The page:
Chicago Decarceration Plan Corresponds With Drop in Violent Crime
Even among people who think our jails are overcrowded and that many people guilty of drug crimes and low-level misdemeanors should not be imprisoned, there's still the sense that violent criminals need to be taken off the streets. Even if incarceration is not a general deterrent, at least it will be a specific deterrent to those individuals, preventing them from committing future violent offenses.
But new studies are showing that, even in some of the nation's most notoriously violent cities, reducing the number of people sentenced to jail or prison actually corresponds to a drop in violent crime.
Improving Public Safety
A report from The People's Lobby, Reclaim Chicago, and Chicago Appleseed Fund for Justice showed that as Cook County prosecutors decreased the number of incarceration sentences, "public safety has improved, benefiting everyone, but especially the Black communities disproportionately impacted by incarceration and violence." The report tracked data from the past two years made available under an initiative by Cook County State's Attorney Kim Foxx.
Foxx's office, probably more (in)famous for its role in handling criminal charges against actor Jussie Smollet, created a data portal, showing how the office handles felony cases from initiation to sentencing. That data showed a 19 percent decrease in Foxx's first two years in office, and a corresponding eight percent decrease in violent crimes reported in Chicago. As the report contends:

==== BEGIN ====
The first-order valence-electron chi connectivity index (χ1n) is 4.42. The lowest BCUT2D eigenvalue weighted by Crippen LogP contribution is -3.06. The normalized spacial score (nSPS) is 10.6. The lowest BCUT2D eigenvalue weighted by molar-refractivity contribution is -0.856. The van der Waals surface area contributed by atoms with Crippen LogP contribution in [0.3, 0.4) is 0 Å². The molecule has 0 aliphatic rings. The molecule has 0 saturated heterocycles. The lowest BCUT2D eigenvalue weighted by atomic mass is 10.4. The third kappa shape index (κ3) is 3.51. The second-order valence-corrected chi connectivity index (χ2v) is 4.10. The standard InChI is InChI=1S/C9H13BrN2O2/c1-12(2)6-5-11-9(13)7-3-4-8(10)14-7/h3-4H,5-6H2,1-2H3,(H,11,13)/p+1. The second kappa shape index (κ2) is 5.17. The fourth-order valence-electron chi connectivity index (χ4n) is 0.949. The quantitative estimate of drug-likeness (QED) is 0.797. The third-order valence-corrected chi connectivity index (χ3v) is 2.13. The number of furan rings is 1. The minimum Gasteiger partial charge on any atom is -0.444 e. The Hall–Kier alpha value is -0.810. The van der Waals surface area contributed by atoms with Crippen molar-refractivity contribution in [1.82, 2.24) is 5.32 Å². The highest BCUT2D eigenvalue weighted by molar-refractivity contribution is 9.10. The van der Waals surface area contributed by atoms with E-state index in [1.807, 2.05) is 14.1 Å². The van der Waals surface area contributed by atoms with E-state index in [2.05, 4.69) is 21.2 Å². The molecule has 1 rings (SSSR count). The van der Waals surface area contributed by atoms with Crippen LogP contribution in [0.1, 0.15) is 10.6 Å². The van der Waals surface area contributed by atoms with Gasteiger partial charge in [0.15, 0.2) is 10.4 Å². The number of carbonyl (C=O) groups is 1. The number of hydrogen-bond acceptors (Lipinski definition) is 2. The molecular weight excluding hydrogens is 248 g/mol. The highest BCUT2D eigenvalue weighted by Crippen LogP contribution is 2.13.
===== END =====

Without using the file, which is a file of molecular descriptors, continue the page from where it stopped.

Consistent with Cook County Chief Judge Timothy Evans' report showing that higher rates of pre-trial incarceration don't make us safer, this new data on incarceration rates suggests that sentencing more people to incarceration doesn't make us safer. The root causes of many crimes, including poverty and lack of mental health services or substance use treatment, go unaddressed or are made worse through prison sentences. Incarceration disrupts what little security and stability people have, hurting entire communities by separating parents from children, workers from employment and caregivers from the people who need them most.
According to research reported by The Appeal, incarceration rates have had no impact on the steadily declining crime rate nationwide, and in fact, there is as much data supporting a conclusion that incarceration increases crime rates. Additionally, a study conducted by the Brennan Center for Justice showed that 27 states decreased both crime and imprisonment over a 10-year span.
"The crux of the matter is that tougher sentences hardly deter crime," says David Roodman, an economist working with the Open Philanthropy Project, "and that while imprisoning people temporarily stops them from committing crime outside prison walls, it also tends to increase their criminality after release."
Foxx's Cook County office may be an outlier when it comes to transparency, but it appears many district attorneys are similarly reducing their jail and prison populations, without a resulting increase in crime rates.
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